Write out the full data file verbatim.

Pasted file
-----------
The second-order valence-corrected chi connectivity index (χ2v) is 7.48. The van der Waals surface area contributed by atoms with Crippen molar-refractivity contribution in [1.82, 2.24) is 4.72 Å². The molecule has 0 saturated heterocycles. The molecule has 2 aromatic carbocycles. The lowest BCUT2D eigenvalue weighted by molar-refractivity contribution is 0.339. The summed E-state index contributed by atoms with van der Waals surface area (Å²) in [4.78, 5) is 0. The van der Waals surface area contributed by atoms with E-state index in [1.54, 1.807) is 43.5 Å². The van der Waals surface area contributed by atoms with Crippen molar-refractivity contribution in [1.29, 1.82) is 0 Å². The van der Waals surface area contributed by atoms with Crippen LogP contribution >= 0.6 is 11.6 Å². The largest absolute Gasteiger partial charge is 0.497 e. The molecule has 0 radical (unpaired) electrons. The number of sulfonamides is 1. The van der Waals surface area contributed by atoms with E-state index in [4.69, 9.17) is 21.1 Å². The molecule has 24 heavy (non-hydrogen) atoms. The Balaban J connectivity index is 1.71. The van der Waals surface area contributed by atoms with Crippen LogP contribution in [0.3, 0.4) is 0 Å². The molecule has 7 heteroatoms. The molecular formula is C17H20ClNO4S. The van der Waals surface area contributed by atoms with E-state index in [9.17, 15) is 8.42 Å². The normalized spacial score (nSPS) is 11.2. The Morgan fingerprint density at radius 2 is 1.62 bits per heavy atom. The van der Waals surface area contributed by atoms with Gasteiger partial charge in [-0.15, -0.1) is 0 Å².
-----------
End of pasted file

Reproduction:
The second-order valence-corrected chi connectivity index (χ2v) is 7.48. The van der Waals surface area contributed by atoms with Crippen molar-refractivity contribution in [1.82, 2.24) is 4.72 Å². The molecule has 0 saturated heterocycles. The molecule has 2 aromatic carbocycles. The lowest BCUT2D eigenvalue weighted by molar-refractivity contribution is 0.339. The summed E-state index contributed by atoms with van der Waals surface area (Å²) in [4.78, 5) is 0. The van der Waals surface area contributed by atoms with E-state index in [1.54, 1.807) is 43.5 Å². The van der Waals surface area contributed by atoms with Crippen molar-refractivity contribution in [1.29, 1.82) is 0 Å². The van der Waals surface area contributed by atoms with Crippen LogP contribution >= 0.6 is 11.6 Å². The largest absolute Gasteiger partial charge is 0.497 e. The molecule has 0 radical (unpaired) electrons. The number of sulfonamides is 1. The van der Waals surface area contributed by atoms with E-state index in [4.69, 9.17) is 21.1 Å². The molecule has 24 heavy (non-hydrogen) atoms. The Balaban J connectivity index is 1.71. The van der Waals surface area contributed by atoms with Crippen LogP contribution in [0.3, 0.4) is 0 Å². The molecule has 7 heteroatoms. The molecular formula is C17H20ClNO4S. The van der Waals surface area contributed by atoms with E-state index in [9.17, 15) is 8.42 Å². The normalized spacial score (nSPS) is 11.2. The Morgan fingerprint density at radius 2 is 1.62 bits per heavy atom. The van der Waals surface area contributed by atoms with Gasteiger partial charge in [-0.15, -0.1) is 0 Å².